Nearly 75 protesters gathered Saturday morning on the steps of the Grayson County Courthouse in opposition of the separation of immigrant and asylum-seeking children from their parents along the Mexican border.
The rally, entitled Families Belong Together Grayson County, was one of more than 700 scheduled to take place across the country Saturday, including rallies in Washington, D.C. and Austin. The rallies were in opposition to the new “zero-tolerance” policy for people who cross the border illegally that was recently announced by the U.S. Justice Department.
“We are here today to tell (President) Donald Trump that we demand his action now to immediately stop all present and future separation of, and to immediately reunite all past and present asylum-seeking refugee and immigrant infants and children with their parents and to stop this in the future,” protest organizer Catherine Giles said Saturday.
Following public outcry in response to the policy, Trump issued an executive order in late June ending the practice of separating migrant children from their parents who were detained while attempting to enter the U.S. illegally. This new policy will instead have families detained together.
“So we’re going to have strong — very strong borders, but we’re going to keep the families together. I didn’t like the sight or the feeling of families being separated,” Trump said during the signing of the order.
Despite the executive order, some children remain separated from their families. Earlier this week, a federal judge in California ruled the Trump administration must reunite those that were already separated from their families. Under the ruling, the families must be reunited within 30 days.
“The unfortunate reality is that under the present system, migrant children are not accounted for with the same efficiency and accuracy as property,” U.S. District Court Judge Dana Sabraw wrote. “Certainly, that cannot satisfy the requirements of due process.”
Among the other goals of Saturday’s protests were to prevent children from having to represent themselves in legal proceedings related to the detainment, among other objects, Giles said.
Giles added that Saturday’s protests should be important to all people because nearly everyone can trace their origins to immigrants, she said.
“Unless you are 100 percent Native American, we are all products of those directly seeking asylum or immigrating to this country,” she said, describing herself as the descendant of religious and political refugees.
Saturday’s protest drew about half a dozen counter protesters who stood carrying American flags and signs. Giles said she was happy to see others taking the opportunity to express their thoughts on the matter.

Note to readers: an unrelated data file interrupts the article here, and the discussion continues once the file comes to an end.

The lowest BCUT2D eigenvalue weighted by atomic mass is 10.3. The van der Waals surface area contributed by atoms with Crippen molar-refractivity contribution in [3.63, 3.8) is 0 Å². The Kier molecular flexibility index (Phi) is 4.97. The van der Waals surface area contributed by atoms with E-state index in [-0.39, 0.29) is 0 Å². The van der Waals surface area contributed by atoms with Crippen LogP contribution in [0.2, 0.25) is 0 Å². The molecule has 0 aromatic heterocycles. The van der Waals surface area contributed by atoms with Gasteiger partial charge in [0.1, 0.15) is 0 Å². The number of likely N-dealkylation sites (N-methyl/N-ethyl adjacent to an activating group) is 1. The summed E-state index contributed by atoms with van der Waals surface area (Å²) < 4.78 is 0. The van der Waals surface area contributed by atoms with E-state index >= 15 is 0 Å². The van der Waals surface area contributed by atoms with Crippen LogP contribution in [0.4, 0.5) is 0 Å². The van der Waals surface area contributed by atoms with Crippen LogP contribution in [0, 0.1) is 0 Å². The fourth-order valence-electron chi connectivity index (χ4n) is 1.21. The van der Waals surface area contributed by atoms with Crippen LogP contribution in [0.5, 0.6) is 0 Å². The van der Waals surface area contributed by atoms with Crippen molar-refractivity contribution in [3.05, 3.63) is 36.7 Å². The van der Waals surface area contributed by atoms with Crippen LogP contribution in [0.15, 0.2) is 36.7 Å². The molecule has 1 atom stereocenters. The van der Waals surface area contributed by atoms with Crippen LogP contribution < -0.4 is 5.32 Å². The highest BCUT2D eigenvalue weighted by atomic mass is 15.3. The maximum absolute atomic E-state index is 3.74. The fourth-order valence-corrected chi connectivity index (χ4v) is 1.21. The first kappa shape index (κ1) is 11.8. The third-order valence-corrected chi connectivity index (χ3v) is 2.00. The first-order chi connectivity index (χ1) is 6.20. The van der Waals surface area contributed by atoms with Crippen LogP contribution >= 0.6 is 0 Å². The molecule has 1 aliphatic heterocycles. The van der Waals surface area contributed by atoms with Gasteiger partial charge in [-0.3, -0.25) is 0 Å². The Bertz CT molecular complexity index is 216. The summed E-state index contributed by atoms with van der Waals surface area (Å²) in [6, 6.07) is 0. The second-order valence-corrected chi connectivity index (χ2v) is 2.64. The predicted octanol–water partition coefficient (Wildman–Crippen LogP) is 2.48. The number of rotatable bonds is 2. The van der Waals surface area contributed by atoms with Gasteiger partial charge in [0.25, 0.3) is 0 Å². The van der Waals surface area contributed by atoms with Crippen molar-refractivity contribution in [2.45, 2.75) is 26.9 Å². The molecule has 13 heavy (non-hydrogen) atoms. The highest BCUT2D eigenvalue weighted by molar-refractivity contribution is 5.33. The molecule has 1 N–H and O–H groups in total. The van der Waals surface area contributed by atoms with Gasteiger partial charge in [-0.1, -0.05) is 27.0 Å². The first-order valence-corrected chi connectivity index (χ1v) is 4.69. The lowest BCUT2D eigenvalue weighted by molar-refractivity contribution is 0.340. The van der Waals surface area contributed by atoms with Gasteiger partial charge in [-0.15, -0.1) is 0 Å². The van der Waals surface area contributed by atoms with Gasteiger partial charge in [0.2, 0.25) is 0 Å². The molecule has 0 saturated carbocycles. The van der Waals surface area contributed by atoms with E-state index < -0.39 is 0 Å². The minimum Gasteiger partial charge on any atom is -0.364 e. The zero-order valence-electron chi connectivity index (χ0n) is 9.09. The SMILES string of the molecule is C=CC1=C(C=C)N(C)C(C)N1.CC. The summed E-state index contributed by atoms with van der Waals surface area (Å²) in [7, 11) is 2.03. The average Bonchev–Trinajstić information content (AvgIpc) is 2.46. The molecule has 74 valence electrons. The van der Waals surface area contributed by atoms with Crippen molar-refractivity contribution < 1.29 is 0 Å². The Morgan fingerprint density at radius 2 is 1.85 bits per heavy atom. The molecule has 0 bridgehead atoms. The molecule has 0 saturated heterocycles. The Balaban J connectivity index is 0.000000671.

“I am excited when any member of the public takes part in politics as well as our local government,” she said.
Trump seemed to address the protests happening across the country and a call by some activists to eliminate Immigration and Customs Enforcement, an agency under Homeland Security often referred to by its acronym ICE.
“When people come into our Country illegally, we must IMMEDIATELY escort them back out without going through years of legal maneuvering,” the president said in a tweet Saturday afternoon. “Our laws are the dumbest anywhere in the world. Republicans want Strong Borders and no Crime. Dems want Open Borders and are weak on Crime!”
Among those protesting the separation of immigrant children from their families was former Grayson County Democratic Party Chairman Lander Bethel, who previously helped start a refugee assistance council in South Texas. Bethel said the U.S. government has a responsibility to hear out those who come to the country seeking asylum.
“I think it is profoundly important that we understand that many people seek safe refuge in the U.S. from situations that are simply horrifying,” Bethel said. “It is only right to listen carefully to them (asylum-seekers) and discuss if they have a legitimate case and offer sanctuary.”
Bethel said he feels an obligation to listen to the pleas of those fleeing dangerous conditions in their homelands and offer safety and refuge.
“It is not that we are for open borders,” Bethel said. “It is important that we understand the people who are here seeking asylum.”